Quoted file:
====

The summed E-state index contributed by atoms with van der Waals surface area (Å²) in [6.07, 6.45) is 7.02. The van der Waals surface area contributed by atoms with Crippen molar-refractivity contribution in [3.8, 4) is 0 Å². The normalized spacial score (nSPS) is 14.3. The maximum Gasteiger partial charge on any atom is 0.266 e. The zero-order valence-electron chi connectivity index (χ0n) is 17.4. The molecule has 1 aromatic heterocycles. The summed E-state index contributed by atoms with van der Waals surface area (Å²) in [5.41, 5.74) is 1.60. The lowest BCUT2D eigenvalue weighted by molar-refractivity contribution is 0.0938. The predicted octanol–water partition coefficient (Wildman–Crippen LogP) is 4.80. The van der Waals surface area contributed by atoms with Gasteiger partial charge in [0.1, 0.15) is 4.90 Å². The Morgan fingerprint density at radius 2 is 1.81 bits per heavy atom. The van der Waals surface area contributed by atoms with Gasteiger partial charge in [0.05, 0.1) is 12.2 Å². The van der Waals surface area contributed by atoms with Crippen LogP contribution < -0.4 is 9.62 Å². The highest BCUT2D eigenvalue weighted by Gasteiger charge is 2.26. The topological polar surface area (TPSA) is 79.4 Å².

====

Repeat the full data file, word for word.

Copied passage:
The summed E-state index contributed by atoms with van der Waals surface area (Å²) in [6.07, 6.45) is 7.02. The van der Waals surface area contributed by atoms with Crippen molar-refractivity contribution in [3.8, 4) is 0 Å². The normalized spacial score (nSPS) is 14.3. The maximum Gasteiger partial charge on any atom is 0.266 e. The zero-order valence-electron chi connectivity index (χ0n) is 17.4. The molecule has 1 aromatic heterocycles. The summed E-state index contributed by atoms with van der Waals surface area (Å²) in [5.41, 5.74) is 1.60. The lowest BCUT2D eigenvalue weighted by molar-refractivity contribution is 0.0938. The predicted octanol–water partition coefficient (Wildman–Crippen LogP) is 4.80. The van der Waals surface area contributed by atoms with Gasteiger partial charge in [0.1, 0.15) is 4.90 Å². The Morgan fingerprint density at radius 2 is 1.81 bits per heavy atom. The van der Waals surface area contributed by atoms with Gasteiger partial charge in [0.05, 0.1) is 12.2 Å². The van der Waals surface area contributed by atoms with Crippen LogP contribution < -0.4 is 9.62 Å². The highest BCUT2D eigenvalue weighted by Gasteiger charge is 2.26. The topological polar surface area (TPSA) is 79.4 Å².